The Introduction Chapter of a Dissertation
As the name suggests, the introduction chapter acquaints a reader or evaluator with the contents, main argument(s), and scope of a dissertation. It is the first official chapter of your dissertation and is placed after the table of contents. Think of it as a preview of the whole dissertation, a glimpse into what the project is all about.
Simply put, an introduction chapter should
- Introduce and contextualise your research topic
- Clearly state the focus of your study
- Specify aims, objectives, and method of study
- Justify the value and relevance of this research on a broader level
- Provide an overview of upcoming chapters
When to write the introduction section
Although the introduction is the first chapter that will be read, conventionally, it is written towards the end of the writing process. This is because your research, as you progress, will change course—the methods you use may change, your hypothesis or original research question might become broader or narrower, or you might change its conceptual framework altogether.
Since the point of this chapter is to be introductory (of course), you’ll want to be accurate in letting the reader know exactly what your project entails. Writing the introduction chapter in the end along with the abstract and conclusion ensures that all three sections, and the dissertation itself, are consistent in their ideas and arguments.
Moreover, this saves time. Had you written an introduction beforehand, you’ll be forced to make modifications or rework it altogether.
If you choose to, you can draft an outline first, just to keep you on track, and keep revising it as you go along. (This is also an interesting way to track how your project has developed.)
Keep the original proposal you wrote as a reference, because the components of the two will overlap.
The components of a dissertation introduction
The background and context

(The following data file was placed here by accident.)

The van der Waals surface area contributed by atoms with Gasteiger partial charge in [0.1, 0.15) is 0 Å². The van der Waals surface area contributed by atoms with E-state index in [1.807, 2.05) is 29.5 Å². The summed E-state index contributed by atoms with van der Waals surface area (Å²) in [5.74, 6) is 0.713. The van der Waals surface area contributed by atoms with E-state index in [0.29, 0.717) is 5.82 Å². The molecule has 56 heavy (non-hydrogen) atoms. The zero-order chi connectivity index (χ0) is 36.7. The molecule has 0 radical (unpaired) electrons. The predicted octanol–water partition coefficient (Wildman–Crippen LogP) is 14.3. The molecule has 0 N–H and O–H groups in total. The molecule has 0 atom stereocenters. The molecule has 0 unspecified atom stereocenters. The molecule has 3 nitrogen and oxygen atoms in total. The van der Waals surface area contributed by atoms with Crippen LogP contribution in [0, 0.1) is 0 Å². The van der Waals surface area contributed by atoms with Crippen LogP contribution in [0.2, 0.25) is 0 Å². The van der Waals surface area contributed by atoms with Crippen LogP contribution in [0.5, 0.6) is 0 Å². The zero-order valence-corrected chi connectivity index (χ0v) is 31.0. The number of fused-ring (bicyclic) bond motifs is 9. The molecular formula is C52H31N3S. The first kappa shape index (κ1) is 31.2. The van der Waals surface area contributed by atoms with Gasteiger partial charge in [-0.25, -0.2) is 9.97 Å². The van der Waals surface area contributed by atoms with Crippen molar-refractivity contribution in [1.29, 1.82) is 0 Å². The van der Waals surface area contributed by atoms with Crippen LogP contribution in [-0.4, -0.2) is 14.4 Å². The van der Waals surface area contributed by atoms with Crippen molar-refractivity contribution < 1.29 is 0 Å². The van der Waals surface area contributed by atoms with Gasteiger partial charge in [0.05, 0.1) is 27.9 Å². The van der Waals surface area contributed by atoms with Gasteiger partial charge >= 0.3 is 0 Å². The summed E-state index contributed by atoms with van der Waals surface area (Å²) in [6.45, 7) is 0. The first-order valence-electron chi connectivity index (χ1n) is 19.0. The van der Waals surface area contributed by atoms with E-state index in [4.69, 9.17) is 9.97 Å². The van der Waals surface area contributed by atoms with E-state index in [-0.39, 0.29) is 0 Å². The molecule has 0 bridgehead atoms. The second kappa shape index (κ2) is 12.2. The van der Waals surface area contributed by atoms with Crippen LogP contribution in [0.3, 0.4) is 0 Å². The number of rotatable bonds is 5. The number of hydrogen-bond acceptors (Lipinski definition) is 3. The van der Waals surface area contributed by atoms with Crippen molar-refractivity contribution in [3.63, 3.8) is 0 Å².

Your aim is to generate interest in your research topic and explain why it’s important or timely for this topic to be researched on. Start with a relevant or historically significant incident or news statement. Cite important literature along by way of introduction, so your reader can make a connection to established (possibly even seminal) work in the field.
By setting up a context with this, you’re easing a reader into your topic of study and gently leading the way to the core of your research.
Don’t go overboard with this, though; you have the rest of the dissertation to do that.
All you need to do at this stage is to give some basic information about your topic and field, just enough for the reader to know what’s coming up. Use keywords and terminology important to your field so they have more clarity.
The research problem
After setting the stage for the reader, write about how this context relates to your topic of study. In other words, spell out where the research problem lies in the context you’ve set.
This will lead you to write about the focus, topic, or questions that you have specifically chosen within this broader area of research. Once you have laid that out, clearly state the main argument or hypothesis that you have set out to test as a part of the study.
After this, write about the specific parameters you have set out to answer or analyze the question or problem. This will tell the reader what the scope of the project is, with regard to factors like time frames, geographical areas covered, specific themes, and disciplines your research falls under, and so on.
When you clarify the scope of your research, you should also be clear about what your dissertation will not cover. Address the limitations of your current research. This defines the scope further and helps future researchers continue what you’ve begun.
The relevance of your research
As you’ve already identified the context of your dissertation, this is the apt time to explain the rationale behind the dissertation as well.
The reason original research is given utmost importance in the academic world is because it is one of the most reliable ways of furthering knowledge in a particular field. That’s why it’s important for you to argue its relevance at the onset. What larger value does your research serve (other than finally getting that long-awaited degree, of course)?
Why should future researchers and the scholarly community pay attention to this work? What broader social, political, or scientific applications does your discovery have? Why does your research matter?
These are some questions you should aim to answer.
Draw a connection between the rationale and the context you’ve laid out until this point. A reader, based on this information, should be able to understand how your project has taken the direction it has so far.
An overview of the dissertation
Once you’ve introduced the context, the research area, the specific research question, your hypothesis for the study, and the rationale behind that choice, explain how you will go about the research. State what you aim to do and the objectives to be achieved.
State the methods you have used in the study and briefly summarize its results.
You will have noticed by now that this structure is simply a summary of the entire dissertation. If you’ve reached this point, well done! Anyone reading your dissertation will be clear about what they are going to encounter next.
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